Nature walks in the Florence Shelly Wetlands
July 7, 2011 —
THOMPSON, PA — The Florence Shelly Wetlands Preserve Stewardship Committee will sponsor a nature walk on Sunday, July 10, at 2 p.m. It will be an introduction to the preserve through its “Signs of Wildlife.”
The preserve is a diverse, 400-acre nature preserve located on PA Route 171, just north of the village of Thompson. Part of The Nature Conservancy’s network of protected lands, it was set aside more than 25 years ago because of its value as a wetlands, its rare stand of balsam fir and its diverse wildlife. The stewardship committee, a volunteer group, sponsors a series of nature walks on various themes every summer.
Among the sights and sounds the group will encounter are gouges made by bear claws in the barks of trees and carnivorous pitcher plants floating on the glacial pond. They will also view some of the less beautiful aspects of nature, such as the masses of dry viburnum that have been decimated by a beetle in recent years.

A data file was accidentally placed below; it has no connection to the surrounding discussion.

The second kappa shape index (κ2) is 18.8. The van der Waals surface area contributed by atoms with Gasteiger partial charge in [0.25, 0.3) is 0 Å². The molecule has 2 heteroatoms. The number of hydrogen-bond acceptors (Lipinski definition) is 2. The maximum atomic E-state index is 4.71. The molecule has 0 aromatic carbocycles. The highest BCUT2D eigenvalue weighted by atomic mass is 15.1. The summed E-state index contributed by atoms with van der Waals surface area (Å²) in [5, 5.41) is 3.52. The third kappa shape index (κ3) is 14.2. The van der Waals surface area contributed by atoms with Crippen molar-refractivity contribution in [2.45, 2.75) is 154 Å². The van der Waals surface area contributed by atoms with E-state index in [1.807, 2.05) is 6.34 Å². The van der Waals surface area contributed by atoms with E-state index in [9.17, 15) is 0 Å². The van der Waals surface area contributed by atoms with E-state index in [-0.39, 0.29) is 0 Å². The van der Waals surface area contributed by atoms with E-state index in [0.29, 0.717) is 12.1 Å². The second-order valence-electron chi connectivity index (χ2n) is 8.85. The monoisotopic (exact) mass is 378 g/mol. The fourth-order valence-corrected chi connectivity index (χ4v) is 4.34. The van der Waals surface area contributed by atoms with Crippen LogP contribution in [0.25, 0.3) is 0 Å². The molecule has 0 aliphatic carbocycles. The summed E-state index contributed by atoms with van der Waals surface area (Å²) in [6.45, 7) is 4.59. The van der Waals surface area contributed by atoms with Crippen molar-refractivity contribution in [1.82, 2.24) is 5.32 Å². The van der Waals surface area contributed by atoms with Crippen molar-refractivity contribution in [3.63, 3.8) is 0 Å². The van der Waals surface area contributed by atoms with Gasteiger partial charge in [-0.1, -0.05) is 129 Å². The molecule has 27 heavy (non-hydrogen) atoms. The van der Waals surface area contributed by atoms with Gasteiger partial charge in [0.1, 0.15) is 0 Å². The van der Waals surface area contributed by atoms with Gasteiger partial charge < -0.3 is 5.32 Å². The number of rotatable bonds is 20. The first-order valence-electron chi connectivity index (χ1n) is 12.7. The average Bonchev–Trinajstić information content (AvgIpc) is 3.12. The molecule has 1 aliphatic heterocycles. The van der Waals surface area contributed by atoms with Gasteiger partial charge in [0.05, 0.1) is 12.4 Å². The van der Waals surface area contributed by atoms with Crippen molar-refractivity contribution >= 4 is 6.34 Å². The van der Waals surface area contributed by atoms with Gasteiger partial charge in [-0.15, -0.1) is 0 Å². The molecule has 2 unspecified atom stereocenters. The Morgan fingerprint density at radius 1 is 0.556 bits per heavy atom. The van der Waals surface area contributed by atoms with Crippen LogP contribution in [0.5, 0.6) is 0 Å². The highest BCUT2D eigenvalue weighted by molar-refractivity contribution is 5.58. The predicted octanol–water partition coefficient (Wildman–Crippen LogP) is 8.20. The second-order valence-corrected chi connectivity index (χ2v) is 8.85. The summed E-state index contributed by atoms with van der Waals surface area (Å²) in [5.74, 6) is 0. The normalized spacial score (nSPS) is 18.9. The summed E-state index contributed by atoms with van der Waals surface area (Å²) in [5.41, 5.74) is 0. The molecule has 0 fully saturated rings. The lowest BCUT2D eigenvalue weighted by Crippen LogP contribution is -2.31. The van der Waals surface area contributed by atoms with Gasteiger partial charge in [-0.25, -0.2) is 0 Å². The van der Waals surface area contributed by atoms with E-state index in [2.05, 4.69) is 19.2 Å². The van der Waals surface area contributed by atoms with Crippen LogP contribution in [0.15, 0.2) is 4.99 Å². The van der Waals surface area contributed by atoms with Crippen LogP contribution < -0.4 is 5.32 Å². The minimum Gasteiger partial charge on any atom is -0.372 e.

The amateur naturalists of the stewardship committee who will lead the walk include a willow furniture maker and potter, an author, and a retired chemist who has traveled all over the world to study birds.
The walk begins at the parking lot one mile north of Thompson on Route 171, where Stack Road intersects. It will last about two hours. It is free and no reservations are required. The trails are often wet, so wear protective footwear. Call 570/727-4272.